by Paul Diaz, Vice President Policy, Public Interest Registry
The first article in our series about grants touched on the basics. In this piece, we’ll offer some helpful tips in determining grant eligibility. Here’s an inspiring fact: In the 2019 fiscal year alone, U.S. Federal, state, and local governments provided $750 billion in grants, according to The Federation of American Scientists. That doesn’t include grants given by foundations or other sources, such as educational institutions.
In addition, if your non-profit is based outside the United States, it’s best to research your government’s specific requirements.
Researching your eligibility for a particular grant isn’t always an easy task. So we have a simple way to help remember how to approach it—just spell the word “GRANT”.
Get to Know YOU
Determining your eligibility starts with understanding your non-profit brand. Having a clearly defined mission and purpose is useful when assessing whether a specific grant is a good fit with your .ORG’s specific area of expertise. According to this article on www.donorbox.org: “As a non-profit organization, you only want to work with and be associated with organizations whose mission and values are aligned with yours. If not, you’re risking your reputation and might end up losing donors and supporters.”
That’s why it’s essential to ask, “Who are you?” before you embark on finding a grant that suits your organization. Once you have a firm grip on your mission-based organization’s identity, you’re ready for the next step: Research.
Research Your Opportunities
There are government and foundation grants just for you. Really. It just requires time and effort to track them down. That’s why Research is an important step in determining grant eligibility. Grants.gov offers a one-stop search shop for federal U.S. grants. According to this article on www.nonprofithub.org, “Not only is grants.gov a place to find grants, but it’s also a place to educate yourself on how grants work and what they’re all about.” U.S. State and local governments often list grants on their websites. For foundation grants, an Internet search can be a fruitful (and free) place to start. You can type in “grants for,” along with your type of organization and location, to see if it yields promising results. Google also offers its own grants, which you can learn about here. The National Council of Nonprofits provides a variety of grant search resources as well, while the Foundation Directory Online allows you to access more than 22 million grants (for a fee). Once you’ve tracked down opportunities that fit your needs, it’s time to…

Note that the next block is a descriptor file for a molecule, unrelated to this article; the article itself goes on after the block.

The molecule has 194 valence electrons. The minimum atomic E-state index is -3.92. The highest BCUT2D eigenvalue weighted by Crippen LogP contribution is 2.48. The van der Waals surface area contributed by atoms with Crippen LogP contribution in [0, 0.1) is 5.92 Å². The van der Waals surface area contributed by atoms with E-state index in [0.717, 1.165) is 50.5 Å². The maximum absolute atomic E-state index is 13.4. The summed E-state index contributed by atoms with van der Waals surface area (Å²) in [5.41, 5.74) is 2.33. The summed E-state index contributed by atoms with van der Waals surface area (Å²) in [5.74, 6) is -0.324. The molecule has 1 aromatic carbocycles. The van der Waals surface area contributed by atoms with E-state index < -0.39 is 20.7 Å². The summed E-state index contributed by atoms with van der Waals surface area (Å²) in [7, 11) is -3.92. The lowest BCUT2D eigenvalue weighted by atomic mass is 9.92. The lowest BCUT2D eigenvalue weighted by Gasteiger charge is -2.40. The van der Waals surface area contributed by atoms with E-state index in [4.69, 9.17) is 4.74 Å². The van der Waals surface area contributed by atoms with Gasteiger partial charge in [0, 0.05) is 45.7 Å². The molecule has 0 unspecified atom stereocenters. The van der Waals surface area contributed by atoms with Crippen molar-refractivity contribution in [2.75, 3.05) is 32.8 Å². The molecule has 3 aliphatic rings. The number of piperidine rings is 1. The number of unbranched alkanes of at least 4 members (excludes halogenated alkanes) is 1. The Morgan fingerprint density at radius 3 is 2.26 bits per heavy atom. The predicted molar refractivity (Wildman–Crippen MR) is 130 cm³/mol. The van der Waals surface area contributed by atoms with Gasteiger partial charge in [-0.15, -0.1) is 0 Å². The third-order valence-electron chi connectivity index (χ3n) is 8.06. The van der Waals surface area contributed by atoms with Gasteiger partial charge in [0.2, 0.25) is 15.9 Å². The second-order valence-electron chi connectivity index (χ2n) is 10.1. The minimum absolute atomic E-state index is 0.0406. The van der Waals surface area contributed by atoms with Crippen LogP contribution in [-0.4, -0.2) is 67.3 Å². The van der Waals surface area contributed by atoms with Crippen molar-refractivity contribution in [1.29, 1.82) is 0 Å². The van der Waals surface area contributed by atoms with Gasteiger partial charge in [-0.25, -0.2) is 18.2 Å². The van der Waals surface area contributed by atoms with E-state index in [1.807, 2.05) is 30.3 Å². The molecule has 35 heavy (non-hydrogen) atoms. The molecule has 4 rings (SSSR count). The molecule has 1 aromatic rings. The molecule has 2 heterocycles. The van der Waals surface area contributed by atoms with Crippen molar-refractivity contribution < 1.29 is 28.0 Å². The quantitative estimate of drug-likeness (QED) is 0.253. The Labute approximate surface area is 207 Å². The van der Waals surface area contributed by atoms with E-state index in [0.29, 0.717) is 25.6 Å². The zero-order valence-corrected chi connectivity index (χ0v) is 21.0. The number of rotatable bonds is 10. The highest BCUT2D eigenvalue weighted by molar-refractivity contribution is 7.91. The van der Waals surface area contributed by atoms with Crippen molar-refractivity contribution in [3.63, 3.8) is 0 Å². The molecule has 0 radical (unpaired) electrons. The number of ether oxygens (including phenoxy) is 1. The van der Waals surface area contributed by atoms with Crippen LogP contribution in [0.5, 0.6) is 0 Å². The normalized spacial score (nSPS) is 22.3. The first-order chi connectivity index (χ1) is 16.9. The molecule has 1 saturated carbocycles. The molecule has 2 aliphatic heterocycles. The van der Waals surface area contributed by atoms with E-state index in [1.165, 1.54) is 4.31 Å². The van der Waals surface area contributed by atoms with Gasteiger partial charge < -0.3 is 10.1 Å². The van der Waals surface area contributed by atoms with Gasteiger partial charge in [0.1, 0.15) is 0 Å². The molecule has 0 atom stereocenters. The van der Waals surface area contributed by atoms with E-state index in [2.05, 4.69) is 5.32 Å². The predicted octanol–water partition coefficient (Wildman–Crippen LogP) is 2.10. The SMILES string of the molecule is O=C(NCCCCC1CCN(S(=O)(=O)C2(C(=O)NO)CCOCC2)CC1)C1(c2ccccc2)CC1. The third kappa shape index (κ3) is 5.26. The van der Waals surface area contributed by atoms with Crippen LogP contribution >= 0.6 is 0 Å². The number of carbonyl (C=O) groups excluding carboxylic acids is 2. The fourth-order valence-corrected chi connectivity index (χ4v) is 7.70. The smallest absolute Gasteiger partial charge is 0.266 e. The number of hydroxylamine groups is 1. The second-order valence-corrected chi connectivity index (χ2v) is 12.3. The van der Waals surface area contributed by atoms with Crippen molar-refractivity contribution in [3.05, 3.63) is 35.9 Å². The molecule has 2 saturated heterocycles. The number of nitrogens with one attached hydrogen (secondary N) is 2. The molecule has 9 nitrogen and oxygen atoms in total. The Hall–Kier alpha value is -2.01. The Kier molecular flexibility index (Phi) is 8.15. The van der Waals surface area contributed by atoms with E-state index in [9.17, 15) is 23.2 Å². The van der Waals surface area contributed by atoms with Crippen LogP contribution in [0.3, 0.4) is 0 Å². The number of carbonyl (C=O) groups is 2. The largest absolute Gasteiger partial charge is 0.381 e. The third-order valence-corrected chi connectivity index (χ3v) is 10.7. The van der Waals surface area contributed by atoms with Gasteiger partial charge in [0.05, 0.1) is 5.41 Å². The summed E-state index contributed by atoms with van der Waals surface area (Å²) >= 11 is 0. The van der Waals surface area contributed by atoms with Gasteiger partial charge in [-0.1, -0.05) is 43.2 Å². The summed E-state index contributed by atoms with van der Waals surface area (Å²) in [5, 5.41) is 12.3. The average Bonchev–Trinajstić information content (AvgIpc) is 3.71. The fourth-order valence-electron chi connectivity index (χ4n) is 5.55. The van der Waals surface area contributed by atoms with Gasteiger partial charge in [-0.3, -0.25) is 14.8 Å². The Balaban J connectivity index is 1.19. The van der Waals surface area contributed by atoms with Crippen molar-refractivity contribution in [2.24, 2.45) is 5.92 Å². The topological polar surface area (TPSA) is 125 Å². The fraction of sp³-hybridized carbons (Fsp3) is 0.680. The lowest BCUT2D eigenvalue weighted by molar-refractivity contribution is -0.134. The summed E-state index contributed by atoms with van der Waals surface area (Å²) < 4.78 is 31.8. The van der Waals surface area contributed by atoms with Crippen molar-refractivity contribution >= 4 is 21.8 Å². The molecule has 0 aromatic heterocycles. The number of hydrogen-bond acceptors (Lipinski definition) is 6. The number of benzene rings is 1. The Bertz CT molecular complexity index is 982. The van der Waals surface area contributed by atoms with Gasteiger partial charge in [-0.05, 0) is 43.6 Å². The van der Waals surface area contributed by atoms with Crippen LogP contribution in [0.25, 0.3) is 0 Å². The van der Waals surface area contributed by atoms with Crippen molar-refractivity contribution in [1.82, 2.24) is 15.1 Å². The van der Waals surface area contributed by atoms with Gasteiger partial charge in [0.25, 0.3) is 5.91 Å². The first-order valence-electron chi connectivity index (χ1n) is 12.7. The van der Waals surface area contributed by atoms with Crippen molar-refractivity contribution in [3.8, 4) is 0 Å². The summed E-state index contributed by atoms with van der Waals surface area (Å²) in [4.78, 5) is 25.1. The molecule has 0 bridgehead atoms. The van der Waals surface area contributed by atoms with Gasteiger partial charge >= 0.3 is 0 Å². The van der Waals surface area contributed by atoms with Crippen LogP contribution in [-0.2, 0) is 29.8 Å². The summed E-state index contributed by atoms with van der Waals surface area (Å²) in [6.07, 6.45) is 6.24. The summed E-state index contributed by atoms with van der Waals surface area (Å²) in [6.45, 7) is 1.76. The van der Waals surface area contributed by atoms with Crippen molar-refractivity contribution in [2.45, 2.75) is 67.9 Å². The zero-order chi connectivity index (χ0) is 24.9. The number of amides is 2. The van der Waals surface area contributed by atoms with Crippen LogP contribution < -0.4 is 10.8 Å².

Federal U.S. grants, as well as many foundation grants, often require each applicant to be registered with the Internal Revenue Service as a 501(c)(3) tax-exempt organization. However, if you’re just starting out, you may be eligible for a seed grant. A seed grant is funding that foundations offer to new non-profits, or non-profits starting new programs, with missions similar to their own. Here is one example of this type of grant from A Seed of Change.
Many U.S. foundations fund organizations with international reach. Here is an example of a foundation that funds projects solely in rural India and here is information about opportunities in Africa from the resource, Funds for NGOs.
For federal U.S. grants, Grants.gov’s learning center includes an article on eligibility to get you started. Their search tool is an important asset as well, allowing you to search by “eligibility” as a criteria. It doesn’t mean you’ll be eligible for every opportunity that pops up, but it can be a helpful way to narrow the scope. To receive a grant of any kind, you must meet very specific requirements. Which leads us to…
Note the Requirements
Once you’ve compiled a list of potential grants, thoroughly review each one. According to this piece on Donorbox, “It’s better to spend some time carefully reviewing the grant requirements before applying to make sure you can meet all the stipulations than to find yourself in an uncomfortable situation later on.” Requirements can vary between countries, and differ greatly between federal and foundation grants. In addition, grants might require an organization to be based in a specific location, be either religious or secular, or support a particular population. Some can be highly specialized, too. Here and here are a few examples of grants with highly specific requirements. Many of these grants can be a perfect fit for the right organization. And when you find a grant that’s a great fit, you need to move to the last step and Tee Up a Grant Writer.
Tee Up a Grant Writer
When you’ve determined your eligibility for a grant, you’ll need an experienced grant writer to complete the process. We’ll go further in-depth on grant writing and the value of using an experienced grant writer in a future article, but for now, The Blue Heart Foundation offers insights on what to look for in a grant writer. According to this piece, they should be able to:
- Scour lists of grants and identify those which align with the organization’s goals and objectives, while eliminating those that aren’t a good match.
- Craft a grant proposal that uses clear, concise language to persuade the grantor that the organization applying for the grant is a worthy recipient of funds.
- Respond to funder’s questions about the grant proposal and develop relationships with prospective donors.
Successfully navigating the process of determining grant eligibility can be a challenge. But it’s a necessary step in finding the right one that can provide meaningful financial support for your .ORG. We’ll have more on grants coming up in our continuing series, so stay tuned!